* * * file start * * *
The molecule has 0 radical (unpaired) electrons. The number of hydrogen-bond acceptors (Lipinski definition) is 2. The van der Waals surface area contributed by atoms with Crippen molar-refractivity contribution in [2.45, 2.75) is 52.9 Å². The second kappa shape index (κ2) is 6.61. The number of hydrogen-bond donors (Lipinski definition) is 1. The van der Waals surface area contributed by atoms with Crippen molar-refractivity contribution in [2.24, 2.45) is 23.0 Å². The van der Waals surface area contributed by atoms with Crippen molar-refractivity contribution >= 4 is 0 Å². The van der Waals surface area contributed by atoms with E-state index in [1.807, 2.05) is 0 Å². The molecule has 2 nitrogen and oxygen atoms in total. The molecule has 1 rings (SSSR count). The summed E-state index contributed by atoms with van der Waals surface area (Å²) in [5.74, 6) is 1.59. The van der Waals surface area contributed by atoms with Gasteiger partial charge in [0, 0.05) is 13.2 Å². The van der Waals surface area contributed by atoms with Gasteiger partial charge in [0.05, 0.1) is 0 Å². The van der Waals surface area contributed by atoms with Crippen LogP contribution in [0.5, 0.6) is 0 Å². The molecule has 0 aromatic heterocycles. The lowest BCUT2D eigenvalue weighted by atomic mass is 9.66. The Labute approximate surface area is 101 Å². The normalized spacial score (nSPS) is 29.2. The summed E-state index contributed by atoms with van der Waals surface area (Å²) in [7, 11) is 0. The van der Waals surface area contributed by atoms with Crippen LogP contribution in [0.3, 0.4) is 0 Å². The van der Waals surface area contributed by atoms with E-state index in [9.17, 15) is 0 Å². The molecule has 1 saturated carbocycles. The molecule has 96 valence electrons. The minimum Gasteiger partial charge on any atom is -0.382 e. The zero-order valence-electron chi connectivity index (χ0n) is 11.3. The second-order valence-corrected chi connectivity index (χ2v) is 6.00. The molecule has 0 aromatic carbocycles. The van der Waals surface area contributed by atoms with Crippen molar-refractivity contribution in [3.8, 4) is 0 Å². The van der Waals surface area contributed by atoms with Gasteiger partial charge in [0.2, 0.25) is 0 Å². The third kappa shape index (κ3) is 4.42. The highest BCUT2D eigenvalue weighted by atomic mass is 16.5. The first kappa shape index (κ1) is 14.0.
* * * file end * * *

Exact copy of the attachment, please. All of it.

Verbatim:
The molecule has 0 radical (unpaired) electrons. The number of hydrogen-bond acceptors (Lipinski definition) is 2. The van der Waals surface area contributed by atoms with Crippen molar-refractivity contribution in [2.45, 2.75) is 52.9 Å². The second kappa shape index (κ2) is 6.61. The number of hydrogen-bond donors (Lipinski definition) is 1. The van der Waals surface area contributed by atoms with Crippen molar-refractivity contribution in [2.24, 2.45) is 23.0 Å². The van der Waals surface area contributed by atoms with Crippen molar-refractivity contribution >= 4 is 0 Å². The van der Waals surface area contributed by atoms with E-state index in [1.807, 2.05) is 0 Å². The molecule has 2 nitrogen and oxygen atoms in total. The molecule has 1 rings (SSSR count). The summed E-state index contributed by atoms with van der Waals surface area (Å²) in [5.74, 6) is 1.59. The van der Waals surface area contributed by atoms with Gasteiger partial charge in [0, 0.05) is 13.2 Å². The van der Waals surface area contributed by atoms with Gasteiger partial charge in [0.05, 0.1) is 0 Å². The van der Waals surface area contributed by atoms with Crippen LogP contribution in [0.5, 0.6) is 0 Å². The molecule has 0 aromatic heterocycles. The lowest BCUT2D eigenvalue weighted by atomic mass is 9.66. The Labute approximate surface area is 101 Å². The normalized spacial score (nSPS) is 29.2. The summed E-state index contributed by atoms with van der Waals surface area (Å²) in [7, 11) is 0. The van der Waals surface area contributed by atoms with Crippen LogP contribution in [0.3, 0.4) is 0 Å². The van der Waals surface area contributed by atoms with E-state index in [9.17, 15) is 0 Å². The molecule has 1 saturated carbocycles. The molecule has 96 valence electrons. The minimum Gasteiger partial charge on any atom is -0.382 e. The zero-order valence-electron chi connectivity index (χ0n) is 11.3. The second-order valence-corrected chi connectivity index (χ2v) is 6.00. The molecule has 0 aromatic carbocycles. The van der Waals surface area contributed by atoms with Crippen molar-refractivity contribution in [3.8, 4) is 0 Å². The van der Waals surface area contributed by atoms with Gasteiger partial charge in [0.2, 0.25) is 0 Å². The third kappa shape index (κ3) is 4.42. The highest BCUT2D eigenvalue weighted by atomic mass is 16.5. The first kappa shape index (κ1) is 14.0.